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Finding Forrester

original film poster
Directed by Gus Van Sant
Produced by Sean Connery
Laurence Mark
Rhonda Tollefson
Written by Mike Rich
Starring Sean Connery
Rob Brown
F. Murray Abraham
Anna Paquin
Cinematography Harris Savides
Editing by Valdís Óskarsdóttir
Distributed by Columbia Pictures
Release date(s) December 19, 2000
Running time 136 min.
Gross revenue USD$80,049,764 [1]

Finding Forrester is a 2000 movie written by Mike Rich and directed by Gus Van Sant. A black American teenager, Jamal Wallace (Rob Brown), is invited into a prestigious private high school. By chance, Jamal befriends a reclusive writer, William Forrester (Sean Connery), through whom he refines his natural talent for writing and comes to terms with his identity. Anna Paquin, F. Murray Abraham, and Busta Rhymes star in supporting roles. Connery also served as one of the film's producers. It is commonly thought that Connery's character, Forrester, is loosely based on Catcher In The Rye author J. D. Salinger.

A particular line that Connery's character utters, "You're the man now, dog", was the inspiration for the interet memetic site YTMND.com.

Contents

Plot

The film opens with 16-year-old Jamal (Rob Brown) sleeping in his bedroom, which is stacked with books, and then jumping up to go meet his friends on the basketball court. The friends begin to discuss a recluse (Sean Connery) who lives on the top floor of the building across from the schoolyard and regularly notice him watching them from his window, although they never see his face. One day after school, one of the boys challenges Jamal to sneak into the apartment. Jamal accepts the challenge and sneaks in through the window, but is surprised by the recluse and flees, leaving his backpack. Later, Jamal confronts the man who occasionally delivers supplies to the recluse and displays his gifted intellect discussing his BMW car. After the man leaves, Jamal's backpack is dropped to the street. Jamal finds the man read his journals and made editor notes in it. Jamal returns to the apartment and requests the man read more of his writings, but is told to begin with 5000 words on why Jamal should "stay the fuck out of his home", which Jamal promptly completes.

At school, Jamal has just completed state required testing where it is revealed that he is an intellectually gifted student, which he has hidden from others by performing just average in his schoolwork. His school counselor sets up a meeting with Jamal's mother and a recruiter from a highly selective private school, Mallor Callow, which covets Jamal for his athletic ability, as much as for his intellectual capability. The recruiter offers Jamal a scholarship, suggesting that his play on the basketball court is welcome, but not absolutely necessary. At his new school, Jamal makes friends with Claire Spence (Anna Paquin), but clashes with his arrogant literature teacher, Professor Robert Crawford (F. Murray Abraham). Crawford assigns the students to read a novel written by William Forrester, his only novel despite its great success. Jamal is led to believe the recluse in the apartment is William Forrester. He returns to the apartment and confronts the man. Forrester reveals his identity and agrees to continue to help Jamal with his writing on the condition Jamal not reveal his location to anyone and not question Forrester about his novel or his personal life. Forrester also tells Jamal that Crawford once attempted to have his own book published, but Forrester blocked it, and later blocked a biography of him Crawford had also written.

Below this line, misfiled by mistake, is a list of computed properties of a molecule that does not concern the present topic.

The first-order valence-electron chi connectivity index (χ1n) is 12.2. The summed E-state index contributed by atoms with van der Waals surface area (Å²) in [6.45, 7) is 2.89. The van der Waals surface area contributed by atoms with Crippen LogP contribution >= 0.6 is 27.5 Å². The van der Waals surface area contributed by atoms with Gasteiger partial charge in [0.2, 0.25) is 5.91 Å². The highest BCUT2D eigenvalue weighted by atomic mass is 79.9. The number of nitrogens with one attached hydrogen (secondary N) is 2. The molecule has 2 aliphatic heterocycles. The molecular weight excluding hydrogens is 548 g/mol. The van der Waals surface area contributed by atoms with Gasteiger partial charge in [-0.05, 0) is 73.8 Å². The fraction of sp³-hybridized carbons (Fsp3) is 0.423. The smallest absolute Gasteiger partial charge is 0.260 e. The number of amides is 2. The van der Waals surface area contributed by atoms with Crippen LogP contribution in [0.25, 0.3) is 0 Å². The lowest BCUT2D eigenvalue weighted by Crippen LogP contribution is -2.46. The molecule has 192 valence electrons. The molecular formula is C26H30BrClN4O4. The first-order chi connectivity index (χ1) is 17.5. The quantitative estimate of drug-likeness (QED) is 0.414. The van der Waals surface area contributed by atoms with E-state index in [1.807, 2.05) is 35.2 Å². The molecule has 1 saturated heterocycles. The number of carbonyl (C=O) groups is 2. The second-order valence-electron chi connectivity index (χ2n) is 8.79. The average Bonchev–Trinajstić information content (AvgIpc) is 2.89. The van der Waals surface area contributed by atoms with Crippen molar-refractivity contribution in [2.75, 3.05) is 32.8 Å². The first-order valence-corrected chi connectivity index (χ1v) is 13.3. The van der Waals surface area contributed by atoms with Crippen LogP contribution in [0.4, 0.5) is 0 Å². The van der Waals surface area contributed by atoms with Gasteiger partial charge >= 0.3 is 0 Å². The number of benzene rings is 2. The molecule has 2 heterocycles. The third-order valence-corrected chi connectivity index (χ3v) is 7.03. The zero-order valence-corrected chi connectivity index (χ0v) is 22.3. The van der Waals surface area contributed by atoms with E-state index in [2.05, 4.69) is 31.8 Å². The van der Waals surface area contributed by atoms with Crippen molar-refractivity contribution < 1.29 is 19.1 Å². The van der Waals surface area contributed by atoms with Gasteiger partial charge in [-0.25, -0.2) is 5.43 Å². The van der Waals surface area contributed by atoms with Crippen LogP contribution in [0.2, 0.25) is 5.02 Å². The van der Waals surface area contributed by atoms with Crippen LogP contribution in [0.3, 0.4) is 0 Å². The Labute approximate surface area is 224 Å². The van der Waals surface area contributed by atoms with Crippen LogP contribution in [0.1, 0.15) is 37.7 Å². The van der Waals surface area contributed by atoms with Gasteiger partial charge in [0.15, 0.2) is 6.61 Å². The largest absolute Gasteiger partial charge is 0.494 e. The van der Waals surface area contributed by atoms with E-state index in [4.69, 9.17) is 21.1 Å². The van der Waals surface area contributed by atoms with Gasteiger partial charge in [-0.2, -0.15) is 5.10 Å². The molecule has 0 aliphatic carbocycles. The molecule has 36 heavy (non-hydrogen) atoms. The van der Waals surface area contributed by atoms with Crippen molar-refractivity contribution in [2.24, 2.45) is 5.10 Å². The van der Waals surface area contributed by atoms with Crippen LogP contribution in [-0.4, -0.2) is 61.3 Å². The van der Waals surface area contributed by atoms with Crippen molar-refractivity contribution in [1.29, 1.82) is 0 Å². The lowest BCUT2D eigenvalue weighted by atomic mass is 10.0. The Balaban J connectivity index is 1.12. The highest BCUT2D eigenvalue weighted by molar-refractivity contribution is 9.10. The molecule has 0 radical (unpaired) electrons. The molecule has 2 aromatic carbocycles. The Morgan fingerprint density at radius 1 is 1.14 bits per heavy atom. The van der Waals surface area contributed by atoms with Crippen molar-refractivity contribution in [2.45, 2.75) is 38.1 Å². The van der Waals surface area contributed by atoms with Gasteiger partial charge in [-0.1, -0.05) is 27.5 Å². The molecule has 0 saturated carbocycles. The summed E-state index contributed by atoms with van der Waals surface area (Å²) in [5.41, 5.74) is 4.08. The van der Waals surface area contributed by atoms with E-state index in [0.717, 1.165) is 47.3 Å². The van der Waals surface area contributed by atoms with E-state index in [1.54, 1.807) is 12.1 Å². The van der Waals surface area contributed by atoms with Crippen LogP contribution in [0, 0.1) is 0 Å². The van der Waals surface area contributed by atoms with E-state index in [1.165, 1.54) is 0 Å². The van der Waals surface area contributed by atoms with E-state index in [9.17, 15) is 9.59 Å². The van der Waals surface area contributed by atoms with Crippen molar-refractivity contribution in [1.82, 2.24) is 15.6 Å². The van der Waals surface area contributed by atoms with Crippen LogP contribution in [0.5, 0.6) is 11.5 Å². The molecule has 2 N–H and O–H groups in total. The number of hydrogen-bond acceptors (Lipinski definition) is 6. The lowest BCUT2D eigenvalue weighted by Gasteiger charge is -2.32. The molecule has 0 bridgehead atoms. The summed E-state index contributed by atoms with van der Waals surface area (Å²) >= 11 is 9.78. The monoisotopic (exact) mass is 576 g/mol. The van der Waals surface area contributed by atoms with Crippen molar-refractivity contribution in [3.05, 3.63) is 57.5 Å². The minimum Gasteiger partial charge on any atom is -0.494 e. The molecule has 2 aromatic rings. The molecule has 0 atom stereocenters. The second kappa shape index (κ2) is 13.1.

Jamal and Forrester grow closer as Jamal's writing in class improves. Eventually Jamal convinces Forrester to go out of the apartment and attend a game at Madison Square Garden, but Forrester cannot handle the crowds and has a a severe anxiety attack. After leaving the game, Jamal takes William to see Yankee Stadium as a surprise. He and Forrester go out on the field to the pitcher's mound, where he tells Jamal about his family, specifically his brother's alcoholism and William's minor role that lead to his death. He also explains how the subsequent deaths of his parents soon after affected him and led to him becoming a recluse. As part of Jamal's tutelage, Forrester gives him some of his own private essays to rewrite (giving him the title and first paragraph), with the condition that Jamal is never to show any of this work to anyone. But when a prestigious writing contest requires some of Jamal's best work, he falls back on a particular piece of Forrester's that he re-wrote and submits it as his own, not realizing it was one of Forrester's few published works. Crawford immediately finds the parallels with Forrester's piece published in 1960 and brings Jamal up on plagiarism charges. Jamal must either admit Forrester's influence on his work or prove he had Forrester's permission to use his material, and refuses to do either, endangering his standing at the school.